From: Dace (firstname.lastname@example.org)
Date: Fri 06 Dec 2002 - 06:06:12 GMT
> From: Wade Smith <email@example.com>
> On Wednesday, December 4, 2002, at 01:41 PM, Dace wrote:
> > [Derek]
> > agreed with me that we can't simply discount, a priori, the
> > possibility of
> > action-at-a-distance applying to biology as well as physics.
> Not much to disagree with there, I suppose, as 'simply
> discounting' anything is, in most cases, errantly assumptive.
> But, is not 'action-at-a-distance' still only a figment of some physics?
> - - Wade, who is not a physicist but does seem to recall some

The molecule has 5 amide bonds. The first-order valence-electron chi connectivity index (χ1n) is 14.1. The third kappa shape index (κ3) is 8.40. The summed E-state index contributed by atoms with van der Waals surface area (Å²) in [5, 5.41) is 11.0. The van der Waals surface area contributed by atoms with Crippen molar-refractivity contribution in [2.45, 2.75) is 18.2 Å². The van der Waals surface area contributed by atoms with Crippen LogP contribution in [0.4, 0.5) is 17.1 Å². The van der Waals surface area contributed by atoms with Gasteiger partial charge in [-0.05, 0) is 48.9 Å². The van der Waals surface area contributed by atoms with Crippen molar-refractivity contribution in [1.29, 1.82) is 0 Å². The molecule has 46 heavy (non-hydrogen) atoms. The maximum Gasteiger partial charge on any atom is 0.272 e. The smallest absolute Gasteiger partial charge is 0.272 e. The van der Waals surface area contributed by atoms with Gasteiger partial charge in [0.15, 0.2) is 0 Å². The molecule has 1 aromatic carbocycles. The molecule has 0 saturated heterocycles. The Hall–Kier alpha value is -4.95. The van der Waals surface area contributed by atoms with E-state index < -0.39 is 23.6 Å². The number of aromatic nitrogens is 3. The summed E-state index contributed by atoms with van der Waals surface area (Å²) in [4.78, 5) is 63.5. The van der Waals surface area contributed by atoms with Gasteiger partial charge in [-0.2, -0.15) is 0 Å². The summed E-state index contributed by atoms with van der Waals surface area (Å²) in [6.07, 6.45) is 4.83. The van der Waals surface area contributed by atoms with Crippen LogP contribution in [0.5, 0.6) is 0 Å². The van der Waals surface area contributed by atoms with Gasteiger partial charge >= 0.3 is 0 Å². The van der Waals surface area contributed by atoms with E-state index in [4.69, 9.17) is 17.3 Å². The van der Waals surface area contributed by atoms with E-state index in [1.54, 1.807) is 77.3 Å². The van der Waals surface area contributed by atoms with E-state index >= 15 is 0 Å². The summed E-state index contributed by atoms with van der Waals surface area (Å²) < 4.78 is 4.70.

> Bohr-ing comments about this somewhere.
Action-at-a-distance has been a mainstay of physics for 300 years. Newton
didn't much like the idea, but he couldn't think of any other way of
accounting for gravity. No one much liked Faraday's notion of
electromagnetism, since it also required action-at-a-distance, but once
Maxwell proved it mathematically, it was universally accepted, so to speak.
Early in the 20th century the Michelson-Morley experiment exposed the
concept of "ether" as unscientific. The revelation that there's no material
medium on which waves of light propagate across the cosmos led directly to
Einstein's Special Theory of Relativity.
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